Review: The Sparrow and the Hawk by Meg Lacey

The Sparrow and the Hawk
by Meg Lacey

Product Description (from Amazon.com):
Jillie Harte, code name the Sparrow, a documentary film maker is an agent for the NAS (Normal, Abnormal, Strange) Agency. Her assignment-find The Carmaletta Choker before it falls into the wrong hands and destroys the world. Franklin Doherty and associates are suspected of having the choker, and they are definitely the wrong hands! To get close to Franklin, Jillie is producing a film on “Decoration, Fashion and Accessories Throughout History,” featuring his antique collection. Her assignment is complicated by Griff Ryland, her new, hot cameraman, who is also looking for the necklace. Griff is an enigma. Is he friend or foe? And why is she so distracted by his “pure sex on a stick” appeal? Like the Sparrow, Griff, aka the Hawk, needs to retrieve the choker. It disappeared from his dimension years before, and his job is to bring it back. Since he can shapeshift into a hawk or a mountain lion at a moment’s notice, Griff feels certain of success. But he doesn’t bargain for a sassy, sexy redhead-and for his overwhelming urge to settle their differences in bed. Now Griff and Jillie must not only overcome the deadly dark forces who want the choker, but they must also face their developing relationship. And they thought saving the world from evil and chaos was hard!!!!

My Thoughts:

When I received the ARC of The Sparrow and the Hawk, the latest novel from Meg Lacey, I was already excited. I’d been asked to review it, and was already in love with the story just from the description.

Reading it only cemented my love for this genre-blurring adventure. It’s a paranormal romance, but it’s also an urban fantasy, a black comedy, and a mystery/thriller with a dash of horror. It’s fast-paced, funny, and completely absorbing, and the only flaw is that it’s BOOK ONE in an intended trilogy, so while the core story is wrapped up, there are enough dangling threads to leave readers like me knotted up in frustration and anticipation.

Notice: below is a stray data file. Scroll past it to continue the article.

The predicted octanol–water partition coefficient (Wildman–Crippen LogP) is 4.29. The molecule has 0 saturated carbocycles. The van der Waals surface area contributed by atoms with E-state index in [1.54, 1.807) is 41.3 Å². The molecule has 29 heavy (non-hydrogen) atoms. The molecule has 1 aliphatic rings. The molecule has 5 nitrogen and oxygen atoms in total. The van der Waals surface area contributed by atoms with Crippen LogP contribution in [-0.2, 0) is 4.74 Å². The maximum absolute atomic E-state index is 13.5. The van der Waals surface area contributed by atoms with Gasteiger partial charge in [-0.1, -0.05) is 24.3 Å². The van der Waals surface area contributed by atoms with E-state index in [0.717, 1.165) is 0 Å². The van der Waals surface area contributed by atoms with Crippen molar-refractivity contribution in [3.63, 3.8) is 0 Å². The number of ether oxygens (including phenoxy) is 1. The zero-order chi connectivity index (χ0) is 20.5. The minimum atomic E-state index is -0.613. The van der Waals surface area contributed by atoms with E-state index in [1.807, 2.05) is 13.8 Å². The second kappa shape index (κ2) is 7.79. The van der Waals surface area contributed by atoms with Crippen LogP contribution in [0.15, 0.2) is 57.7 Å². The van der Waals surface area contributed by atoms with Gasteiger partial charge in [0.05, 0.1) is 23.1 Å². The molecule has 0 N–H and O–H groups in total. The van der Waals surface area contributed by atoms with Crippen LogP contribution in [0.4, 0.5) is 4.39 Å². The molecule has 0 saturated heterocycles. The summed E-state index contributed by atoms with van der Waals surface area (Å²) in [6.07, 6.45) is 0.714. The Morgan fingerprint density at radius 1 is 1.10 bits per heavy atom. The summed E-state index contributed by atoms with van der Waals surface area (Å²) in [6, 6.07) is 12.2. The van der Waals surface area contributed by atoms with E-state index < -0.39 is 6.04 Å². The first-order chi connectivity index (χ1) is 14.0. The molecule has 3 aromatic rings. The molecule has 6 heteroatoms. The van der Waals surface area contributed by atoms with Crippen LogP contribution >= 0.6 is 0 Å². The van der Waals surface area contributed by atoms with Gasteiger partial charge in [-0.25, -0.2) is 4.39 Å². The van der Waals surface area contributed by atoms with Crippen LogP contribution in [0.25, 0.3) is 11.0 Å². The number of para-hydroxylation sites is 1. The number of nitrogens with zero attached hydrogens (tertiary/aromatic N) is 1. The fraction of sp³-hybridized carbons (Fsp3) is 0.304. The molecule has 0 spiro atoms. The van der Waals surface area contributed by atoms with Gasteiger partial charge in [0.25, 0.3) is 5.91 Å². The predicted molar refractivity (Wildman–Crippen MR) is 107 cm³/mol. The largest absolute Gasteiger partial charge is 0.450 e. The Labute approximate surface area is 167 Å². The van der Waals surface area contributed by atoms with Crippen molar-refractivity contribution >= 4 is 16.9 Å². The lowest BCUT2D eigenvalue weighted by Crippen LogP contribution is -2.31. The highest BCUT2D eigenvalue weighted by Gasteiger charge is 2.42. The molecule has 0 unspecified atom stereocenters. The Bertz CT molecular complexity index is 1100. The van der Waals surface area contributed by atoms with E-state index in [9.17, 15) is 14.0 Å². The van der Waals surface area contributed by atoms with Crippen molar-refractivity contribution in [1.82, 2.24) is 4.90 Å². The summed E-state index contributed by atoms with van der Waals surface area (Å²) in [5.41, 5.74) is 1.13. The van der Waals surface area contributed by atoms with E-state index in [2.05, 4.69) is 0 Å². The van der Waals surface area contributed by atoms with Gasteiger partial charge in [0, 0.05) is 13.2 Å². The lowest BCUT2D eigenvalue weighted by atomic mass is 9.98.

Let’s talk about the main characters: Jillie is an unconventional heroine. Sure, she works for the NAS (Normal, Abnormal, Strange) agency, but she’s also very real – and flawed. She’s a little impulsive and she acts like she has something to prove – as if she’s not working for her own fulfillment but to please her dead mother. Then there’s Griff, whose back story unfolds more slowly. We, the reader, know he’s a shapeshifter, but Jillie does not, though she does know (as do we all) that he’s sex on a stick. (A note about Lacey’s world building here: I like that Griff’s shapeshifting comes at a cost – he has to expend real energy in order to do it, which means it’s not an instant fix to every problem.)

The other characters, sinister Declan, flamboyant Franklin, and Nigel (who seems to run hot and cold) as well as the women (Perdita, especially) are all vivid, as well. Franklin’s house really caught my attention, reminding me of a cross between the Winchester Mystery House and the game board from Clue. (When Jillie makes an offhand remark about the game of Clue, I felt vindicated.) And Franklin himself is a character I would have liked to know better. When we meet him is mostly-dark, but I think seeing his progression – descent, even – would make an interesting pre-quel.

Lacey knows how to set a scene. From Franklin’s house to the Arizona desert to a sort of otherspace within each where the walls between normal and strange completely crumble, there is always a sense of place. You can’t always track the journey from point A to point B, but you always know what each point looks and feels like.

Bottom line? I loved this novel. I’m looking forward to a time when my review queue is a little thinner so I can re-read it. I CANNOT WAIT for the next in the series.

Goes well with…hot tea and a chocolate chip muffin.

CC BY-NC-SA 4.0 Review: The Sparrow and the Hawk by Meg Lacey by Melissa Bartell is licensed under a Creative Commons Attribution-NonCommercial-ShareAlike 4.0 International License.

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  1. Pingback: MisssMeliss Interviews Meg Lacey | Bibliotica

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